Scores of skeletons and artifacts — some dating back 1,600 years — were found in a long-hidden cemetery on the grounds of a college campus in Wales.
During 2016, construction of a new road to connect a local highway with Coleg Menai’s Pencraig Campus in Anglesey, Wales, revealed the remains of 54 people dating to the early medieval period, from the 4th century to the 8th century, according to Wales Online. Then, in 2017, an additional 32 individuals were uncovered nearby, prior to the construction of the college's new engineering center; bones and objects from this location dated from around A.D. 400 to A.D. 700, said Irene Garcia-Rovira, Project Manager at Archaeology Wales.
Experts with Archaeology Wales, a private archaeology company, discovered dozens of so-called cist graves — coffin-like boxes made of stone — during the 2017 excavation. Surprisingly, the people who were buried in the graves were not local. Rather, they came from across Europe, with chemical analysis of the skeletons tracing some individuals to western Britain, Scandinavia and Spain, Wales Online reported. [The 25 Most Mysterious Archaeological Finds on Earth]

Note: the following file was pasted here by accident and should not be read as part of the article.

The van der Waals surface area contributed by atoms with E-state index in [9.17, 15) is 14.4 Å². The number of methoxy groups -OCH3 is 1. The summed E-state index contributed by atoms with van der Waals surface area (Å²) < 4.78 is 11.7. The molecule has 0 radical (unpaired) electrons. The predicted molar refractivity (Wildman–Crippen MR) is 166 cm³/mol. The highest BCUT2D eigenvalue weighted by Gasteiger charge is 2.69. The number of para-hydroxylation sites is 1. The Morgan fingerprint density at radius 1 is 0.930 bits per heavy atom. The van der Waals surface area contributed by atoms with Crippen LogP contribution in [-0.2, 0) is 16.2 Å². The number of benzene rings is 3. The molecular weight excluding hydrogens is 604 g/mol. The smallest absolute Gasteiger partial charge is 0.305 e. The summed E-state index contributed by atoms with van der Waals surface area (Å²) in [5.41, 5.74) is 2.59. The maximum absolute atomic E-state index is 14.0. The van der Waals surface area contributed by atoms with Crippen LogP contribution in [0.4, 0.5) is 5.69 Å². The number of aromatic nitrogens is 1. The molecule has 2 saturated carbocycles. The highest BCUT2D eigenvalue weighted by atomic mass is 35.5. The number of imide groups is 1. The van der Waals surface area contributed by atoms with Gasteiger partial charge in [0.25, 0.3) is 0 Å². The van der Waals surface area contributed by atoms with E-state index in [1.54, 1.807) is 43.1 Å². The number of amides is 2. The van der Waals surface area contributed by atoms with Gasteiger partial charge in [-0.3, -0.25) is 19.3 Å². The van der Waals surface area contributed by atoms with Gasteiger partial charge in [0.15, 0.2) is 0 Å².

Garcia-Rovira described the findings on July 26 at the town hall in Llangefni, Wales, the North Wales Chronicle reported.
Archaeology Wales researchers excavated about half of the existing site in 2017. Their investigation will be integrated with prior findings from Brython Archaeology — another private company — in a forthcoming scientific study, according to the Chronicle.
Alkaline in the cemetery's soil helped to preserve the remains, Garcia-Rovira told Live Science. Some of the individuals appeared to have died when they were in their mid-40s. That may seem young by today's standards, but reaching that age was impressive for the time, according to Wales Online.
Scientists also identified a Roman coin at the site dating to the second century and a decorative brooch in an early medieval style. One side of the coin was stamped with the face of Antoninus Pius, who reigned as emperor of Rome from A.D. 138 to 161, while the other side was heavily abraded, Wales Online reported. The brooch may have been deliberately placed in a grave or left behind by a mourner; "It could either be residual or some sort of heirloom," Garcia-Rovira said.
Editor's note: The story was updated on Aug. 7 to correct the age of the cemetery, Dr. Garcia-Rovira's title and affiliation and to clarify details about the findings.